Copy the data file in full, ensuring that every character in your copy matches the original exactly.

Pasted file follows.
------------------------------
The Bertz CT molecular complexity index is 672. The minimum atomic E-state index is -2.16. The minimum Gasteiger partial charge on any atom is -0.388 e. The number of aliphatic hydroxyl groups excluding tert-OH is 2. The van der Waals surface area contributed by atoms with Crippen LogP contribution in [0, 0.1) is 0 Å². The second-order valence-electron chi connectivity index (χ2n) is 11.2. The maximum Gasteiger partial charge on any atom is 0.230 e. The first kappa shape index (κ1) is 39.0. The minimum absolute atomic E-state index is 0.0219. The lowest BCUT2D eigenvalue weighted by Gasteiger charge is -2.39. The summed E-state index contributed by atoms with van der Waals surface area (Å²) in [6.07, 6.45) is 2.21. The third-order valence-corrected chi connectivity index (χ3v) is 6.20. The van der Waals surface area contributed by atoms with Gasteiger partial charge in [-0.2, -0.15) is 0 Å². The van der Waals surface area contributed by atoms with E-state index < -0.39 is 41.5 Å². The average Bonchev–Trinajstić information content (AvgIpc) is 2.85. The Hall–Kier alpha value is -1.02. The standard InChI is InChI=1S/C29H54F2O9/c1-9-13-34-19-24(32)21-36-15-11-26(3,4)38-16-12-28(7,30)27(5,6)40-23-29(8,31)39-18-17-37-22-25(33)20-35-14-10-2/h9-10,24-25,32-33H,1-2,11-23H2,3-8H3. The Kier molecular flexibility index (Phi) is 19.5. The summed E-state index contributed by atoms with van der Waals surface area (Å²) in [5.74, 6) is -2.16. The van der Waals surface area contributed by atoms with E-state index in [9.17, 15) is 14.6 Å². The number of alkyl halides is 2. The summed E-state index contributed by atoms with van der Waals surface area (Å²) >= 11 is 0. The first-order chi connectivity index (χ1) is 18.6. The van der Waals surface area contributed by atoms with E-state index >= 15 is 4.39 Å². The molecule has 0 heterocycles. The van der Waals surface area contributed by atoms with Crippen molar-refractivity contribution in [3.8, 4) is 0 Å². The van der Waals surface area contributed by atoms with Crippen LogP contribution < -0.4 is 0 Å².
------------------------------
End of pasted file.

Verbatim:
The Bertz CT molecular complexity index is 672. The minimum atomic E-state index is -2.16. The minimum Gasteiger partial charge on any atom is -0.388 e. The number of aliphatic hydroxyl groups excluding tert-OH is 2. The van der Waals surface area contributed by atoms with Crippen LogP contribution in [0, 0.1) is 0 Å². The second-order valence-electron chi connectivity index (χ2n) is 11.2. The maximum Gasteiger partial charge on any atom is 0.230 e. The first kappa shape index (κ1) is 39.0. The minimum absolute atomic E-state index is 0.0219. The lowest BCUT2D eigenvalue weighted by Gasteiger charge is -2.39. The summed E-state index contributed by atoms with van der Waals surface area (Å²) in [6.07, 6.45) is 2.21. The third-order valence-corrected chi connectivity index (χ3v) is 6.20. The van der Waals surface area contributed by atoms with Gasteiger partial charge in [-0.2, -0.15) is 0 Å². The van der Waals surface area contributed by atoms with E-state index < -0.39 is 41.5 Å². The average Bonchev–Trinajstić information content (AvgIpc) is 2.85. The Hall–Kier alpha value is -1.02. The standard InChI is InChI=1S/C29H54F2O9/c1-9-13-34-19-24(32)21-36-15-11-26(3,4)38-16-12-28(7,30)27(5,6)40-23-29(8,31)39-18-17-37-22-25(33)20-35-14-10-2/h9-10,24-25,32-33H,1-2,11-23H2,3-8H3. The Kier molecular flexibility index (Phi) is 19.5. The summed E-state index contributed by atoms with van der Waals surface area (Å²) in [5.74, 6) is -2.16. The van der Waals surface area contributed by atoms with E-state index in [9.17, 15) is 14.6 Å². The number of alkyl halides is 2. The summed E-state index contributed by atoms with van der Waals surface area (Å²) >= 11 is 0. The first-order chi connectivity index (χ1) is 18.6. The van der Waals surface area contributed by atoms with E-state index >= 15 is 4.39 Å². The molecule has 0 heterocycles. The van der Waals surface area contributed by atoms with Crippen molar-refractivity contribution in [3.8, 4) is 0 Å². The van der Waals surface area contributed by atoms with Crippen LogP contribution < -0.4 is 0 Å².